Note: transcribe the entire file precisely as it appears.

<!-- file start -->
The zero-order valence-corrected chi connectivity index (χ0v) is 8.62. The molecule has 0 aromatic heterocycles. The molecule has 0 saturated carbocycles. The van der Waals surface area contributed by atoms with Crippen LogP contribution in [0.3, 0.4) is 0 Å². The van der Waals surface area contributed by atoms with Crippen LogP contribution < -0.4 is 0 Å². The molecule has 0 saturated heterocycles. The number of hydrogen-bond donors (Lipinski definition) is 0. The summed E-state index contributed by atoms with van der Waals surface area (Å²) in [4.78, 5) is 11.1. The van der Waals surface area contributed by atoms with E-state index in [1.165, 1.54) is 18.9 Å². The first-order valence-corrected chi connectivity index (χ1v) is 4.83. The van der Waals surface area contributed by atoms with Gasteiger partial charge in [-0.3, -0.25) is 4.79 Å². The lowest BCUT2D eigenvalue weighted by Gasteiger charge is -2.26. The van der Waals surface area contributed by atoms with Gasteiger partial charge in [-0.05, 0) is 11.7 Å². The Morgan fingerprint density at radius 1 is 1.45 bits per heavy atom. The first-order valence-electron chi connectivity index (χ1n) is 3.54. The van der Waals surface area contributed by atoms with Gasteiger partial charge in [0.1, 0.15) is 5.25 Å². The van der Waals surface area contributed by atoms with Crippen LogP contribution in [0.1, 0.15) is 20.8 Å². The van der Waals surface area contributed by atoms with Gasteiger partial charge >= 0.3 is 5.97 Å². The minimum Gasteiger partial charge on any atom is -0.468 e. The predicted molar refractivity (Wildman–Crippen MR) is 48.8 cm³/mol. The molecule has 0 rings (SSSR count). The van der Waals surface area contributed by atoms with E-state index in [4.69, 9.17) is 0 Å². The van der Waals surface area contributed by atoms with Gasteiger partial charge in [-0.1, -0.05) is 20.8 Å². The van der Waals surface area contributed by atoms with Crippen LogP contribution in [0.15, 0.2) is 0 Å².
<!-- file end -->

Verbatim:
The zero-order valence-corrected chi connectivity index (χ0v) is 8.62. The molecule has 0 aromatic heterocycles. The molecule has 0 saturated carbocycles. The van der Waals surface area contributed by atoms with Crippen LogP contribution in [0.3, 0.4) is 0 Å². The van der Waals surface area contributed by atoms with Crippen LogP contribution < -0.4 is 0 Å². The molecule has 0 saturated heterocycles. The number of hydrogen-bond donors (Lipinski definition) is 0. The summed E-state index contributed by atoms with van der Waals surface area (Å²) in [4.78, 5) is 11.1. The van der Waals surface area contributed by atoms with E-state index in [1.165, 1.54) is 18.9 Å². The first-order valence-corrected chi connectivity index (χ1v) is 4.83. The van der Waals surface area contributed by atoms with Gasteiger partial charge in [-0.3, -0.25) is 4.79 Å². The lowest BCUT2D eigenvalue weighted by Gasteiger charge is -2.26. The van der Waals surface area contributed by atoms with Gasteiger partial charge in [-0.05, 0) is 11.7 Å². The Morgan fingerprint density at radius 1 is 1.45 bits per heavy atom. The first-order valence-electron chi connectivity index (χ1n) is 3.54. The van der Waals surface area contributed by atoms with Gasteiger partial charge in [0.1, 0.15) is 5.25 Å². The van der Waals surface area contributed by atoms with Crippen LogP contribution in [0.1, 0.15) is 20.8 Å². The van der Waals surface area contributed by atoms with Gasteiger partial charge >= 0.3 is 5.97 Å². The minimum Gasteiger partial charge on any atom is -0.468 e. The predicted molar refractivity (Wildman–Crippen MR) is 48.8 cm³/mol. The molecule has 0 rings (SSSR count). The van der Waals surface area contributed by atoms with E-state index in [4.69, 9.17) is 0 Å². The van der Waals surface area contributed by atoms with Gasteiger partial charge in [-0.1, -0.05) is 20.8 Å². The van der Waals surface area contributed by atoms with Crippen LogP contribution in [0.15, 0.2) is 0 Å².